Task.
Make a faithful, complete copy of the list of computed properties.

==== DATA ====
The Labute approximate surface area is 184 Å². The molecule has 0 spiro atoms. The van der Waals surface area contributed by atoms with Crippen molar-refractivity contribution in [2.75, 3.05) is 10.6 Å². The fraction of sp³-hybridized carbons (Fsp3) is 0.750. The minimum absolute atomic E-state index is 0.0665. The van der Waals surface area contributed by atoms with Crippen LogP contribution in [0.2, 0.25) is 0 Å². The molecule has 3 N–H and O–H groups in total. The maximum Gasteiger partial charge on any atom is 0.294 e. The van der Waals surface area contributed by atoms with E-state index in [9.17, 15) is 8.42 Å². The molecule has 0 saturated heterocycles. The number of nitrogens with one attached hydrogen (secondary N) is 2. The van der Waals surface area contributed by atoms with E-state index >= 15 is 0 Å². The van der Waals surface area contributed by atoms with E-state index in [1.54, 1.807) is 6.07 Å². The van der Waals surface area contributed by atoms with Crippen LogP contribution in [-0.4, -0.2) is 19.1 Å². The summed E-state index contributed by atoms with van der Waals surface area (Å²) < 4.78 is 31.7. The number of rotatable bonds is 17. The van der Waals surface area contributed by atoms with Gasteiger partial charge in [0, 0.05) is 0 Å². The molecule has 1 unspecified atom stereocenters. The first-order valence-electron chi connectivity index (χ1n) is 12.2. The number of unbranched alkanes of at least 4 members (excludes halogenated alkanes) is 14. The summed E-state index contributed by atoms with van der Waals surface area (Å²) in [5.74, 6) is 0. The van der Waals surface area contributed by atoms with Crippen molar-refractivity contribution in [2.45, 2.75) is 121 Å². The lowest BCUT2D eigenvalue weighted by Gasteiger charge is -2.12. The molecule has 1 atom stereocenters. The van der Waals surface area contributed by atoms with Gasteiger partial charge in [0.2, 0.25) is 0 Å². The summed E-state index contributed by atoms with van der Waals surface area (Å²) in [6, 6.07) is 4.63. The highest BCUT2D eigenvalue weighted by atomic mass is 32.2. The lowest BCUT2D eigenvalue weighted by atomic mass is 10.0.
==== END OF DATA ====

The Labute approximate surface area is 184 Å². The molecule has 0 spiro atoms. The van der Waals surface area contributed by atoms with Crippen molar-refractivity contribution in [2.75, 3.05) is 10.6 Å². The fraction of sp³-hybridized carbons (Fsp3) is 0.750. The minimum absolute atomic E-state index is 0.0665. The van der Waals surface area contributed by atoms with Crippen LogP contribution in [0.2, 0.25) is 0 Å². The molecule has 3 N–H and O–H groups in total. The maximum Gasteiger partial charge on any atom is 0.294 e. The van der Waals surface area contributed by atoms with E-state index in [9.17, 15) is 8.42 Å². The molecule has 0 saturated heterocycles. The number of nitrogens with one attached hydrogen (secondary N) is 2. The van der Waals surface area contributed by atoms with E-state index >= 15 is 0 Å². The van der Waals surface area contributed by atoms with E-state index in [1.54, 1.807) is 6.07 Å². The van der Waals surface area contributed by atoms with Crippen LogP contribution in [-0.4, -0.2) is 19.1 Å². The summed E-state index contributed by atoms with van der Waals surface area (Å²) < 4.78 is 31.7. The number of rotatable bonds is 17. The van der Waals surface area contributed by atoms with Gasteiger partial charge in [0, 0.05) is 0 Å². The molecule has 1 unspecified atom stereocenters. The first-order valence-electron chi connectivity index (χ1n) is 12.2. The number of unbranched alkanes of at least 4 members (excludes halogenated alkanes) is 14. The summed E-state index contributed by atoms with van der Waals surface area (Å²) in [5.74, 6) is 0. The van der Waals surface area contributed by atoms with Crippen molar-refractivity contribution in [2.45, 2.75) is 121 Å². The lowest BCUT2D eigenvalue weighted by Gasteiger charge is -2.12. The molecule has 1 atom stereocenters. The van der Waals surface area contributed by atoms with Gasteiger partial charge in [0.2, 0.25) is 0 Å². The summed E-state index contributed by atoms with van der Waals surface area (Å²) in [6, 6.07) is 4.63. The highest BCUT2D eigenvalue weighted by atomic mass is 32.2. The lowest BCUT2D eigenvalue weighted by atomic mass is 10.0.